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Southern Co. keeps on rolling the dice
Jones on Georgia



ATLANTA — A company doesn't become the country's largest privately held utility by being timid, and Southern Co. CEO Tom Fanning is in no danger of becoming a wallflower.

That's because he learned bold business tactics in the management suite from his predecessor, Allen Franklin.

"Southern Co. is really proud of our culture," Fanning said during a recent speech to the Atlanta Press Club. "We really try to focus on that sustaining legacy."

So, the company hired a pair of writers to produce a corporate history, titled Big Bets, that would double as a management primer. Released last month, the book tells of the executives who drew on London investors to build dams and buy up competitors while assembling the conglomerate in a part of the country with little manufacturing to use all that electricity.

From hydro-generating plants, street cars and even ownership of Atlanta Gas Light Co. for a time to operating the nation's largest fleet of coal-fired power plants, the company grew through a series of winning gambles.

Under Fanning's watch, the bets are bigger and more numerous.

The largest wager is on the construction of two nuclear reactors at Plant Vogtle, the first to be built by any private company in America in three decades. Considering the eightfold budget overruns Southern Co. rang up building the first two reactors at Vogtle, it would be gutsy to propose even one new reactor there, much less two.

"It took a lot of courage to take that first step," Fanning said.

Southern's shareholders had to eat a whopping helping of those overruns, and the company's financial base shuddered at the time.

This go round, the bet is being hedged by federal loan guarantees and a law allowing Southern subsidiary Georgia Power to charge its customers for financing before the first electricity is generated from the new units.

Other utilities are eagerly watching Vogtle's progress before they ante up. Some experts say they're wise to wait because falling electricity demand, the discovery of huge sources of natural gas and the fact that the proposed carbon tax never passed have all fundamentally changed the economics of nuclear plants in recent years. But Southern executives filed testimony Friday with the Public Service Commission swearing the economics still favor Vogtle's expansion.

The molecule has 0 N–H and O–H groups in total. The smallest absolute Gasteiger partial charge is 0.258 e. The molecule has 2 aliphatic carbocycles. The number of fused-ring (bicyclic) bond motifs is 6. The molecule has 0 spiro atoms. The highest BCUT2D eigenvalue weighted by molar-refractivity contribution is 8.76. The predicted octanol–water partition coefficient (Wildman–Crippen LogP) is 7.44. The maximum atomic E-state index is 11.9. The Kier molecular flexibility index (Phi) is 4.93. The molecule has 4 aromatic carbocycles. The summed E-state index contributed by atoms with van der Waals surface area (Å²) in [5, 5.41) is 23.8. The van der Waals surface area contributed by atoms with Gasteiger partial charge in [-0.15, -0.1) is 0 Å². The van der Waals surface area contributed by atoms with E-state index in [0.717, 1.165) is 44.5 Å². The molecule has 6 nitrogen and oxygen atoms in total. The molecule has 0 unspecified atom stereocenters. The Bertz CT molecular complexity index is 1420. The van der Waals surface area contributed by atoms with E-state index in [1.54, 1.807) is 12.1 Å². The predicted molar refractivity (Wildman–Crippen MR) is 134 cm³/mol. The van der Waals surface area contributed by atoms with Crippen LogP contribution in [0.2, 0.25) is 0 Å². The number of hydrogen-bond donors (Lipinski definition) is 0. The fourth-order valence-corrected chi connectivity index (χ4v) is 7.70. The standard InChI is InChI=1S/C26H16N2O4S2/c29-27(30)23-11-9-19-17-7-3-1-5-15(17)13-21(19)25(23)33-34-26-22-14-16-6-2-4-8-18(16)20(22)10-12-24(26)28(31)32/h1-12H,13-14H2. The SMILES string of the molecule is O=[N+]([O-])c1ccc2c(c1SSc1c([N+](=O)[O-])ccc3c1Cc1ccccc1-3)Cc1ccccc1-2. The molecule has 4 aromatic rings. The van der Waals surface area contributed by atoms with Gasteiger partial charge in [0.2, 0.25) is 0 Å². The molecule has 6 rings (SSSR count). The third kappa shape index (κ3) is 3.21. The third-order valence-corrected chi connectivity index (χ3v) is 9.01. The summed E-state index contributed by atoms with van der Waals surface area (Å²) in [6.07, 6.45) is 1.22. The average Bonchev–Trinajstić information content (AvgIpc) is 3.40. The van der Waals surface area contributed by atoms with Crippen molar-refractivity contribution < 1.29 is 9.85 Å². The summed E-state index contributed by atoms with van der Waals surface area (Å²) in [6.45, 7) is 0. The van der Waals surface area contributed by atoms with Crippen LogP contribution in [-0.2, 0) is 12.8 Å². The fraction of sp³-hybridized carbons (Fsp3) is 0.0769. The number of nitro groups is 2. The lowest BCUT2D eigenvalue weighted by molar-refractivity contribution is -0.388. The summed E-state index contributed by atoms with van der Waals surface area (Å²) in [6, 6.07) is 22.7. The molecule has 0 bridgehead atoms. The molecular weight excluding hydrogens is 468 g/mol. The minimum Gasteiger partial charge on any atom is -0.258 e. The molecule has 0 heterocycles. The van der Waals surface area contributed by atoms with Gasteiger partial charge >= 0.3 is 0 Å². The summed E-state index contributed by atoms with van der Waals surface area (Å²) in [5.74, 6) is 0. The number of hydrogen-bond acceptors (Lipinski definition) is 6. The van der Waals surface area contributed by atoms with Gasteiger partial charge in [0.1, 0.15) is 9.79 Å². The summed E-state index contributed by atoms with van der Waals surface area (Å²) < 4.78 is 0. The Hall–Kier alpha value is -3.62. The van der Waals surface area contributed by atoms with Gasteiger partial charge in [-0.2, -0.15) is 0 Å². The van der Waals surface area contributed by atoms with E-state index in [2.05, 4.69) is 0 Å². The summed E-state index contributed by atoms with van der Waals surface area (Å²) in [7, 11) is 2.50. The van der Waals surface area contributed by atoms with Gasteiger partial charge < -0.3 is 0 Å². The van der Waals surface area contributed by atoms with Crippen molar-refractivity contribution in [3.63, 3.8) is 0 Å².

In addition to the nuclear wager, Southern is betting that coal continues to have a future, another move opposite of its peer companies. Southern is committed to pouring $2.5 billion into clean-coal research at a time when most utilities are switching to natural gas as quickly as possible.

Other rolls of the dice include figuring out how to integrate into the "smart grid" and the evolution of distributed generation that creates electricity closer to where it's consumed. Plus, the company is also putting money into experimental solar generation and planning to erect offshore wind mills near Tybee Island.

A reporter asked Fanning how he justifies the risks of expanding Vogtle, and his answer explained why the company keeps placing big bets in any area. A safe bet would have been to build another natural-gas plant to supply the same demand, but that would not have left the company poised to excel in the future, he said.

Walter Jones is the Atlanta bureau chief for Morris News Service and has been covering state politics since 1998. He can be reached at walter.jones@morris.com. (404) 589-8424 or on Twitter @MorrisNews.



Web posted on Thursday, November 03, 2011













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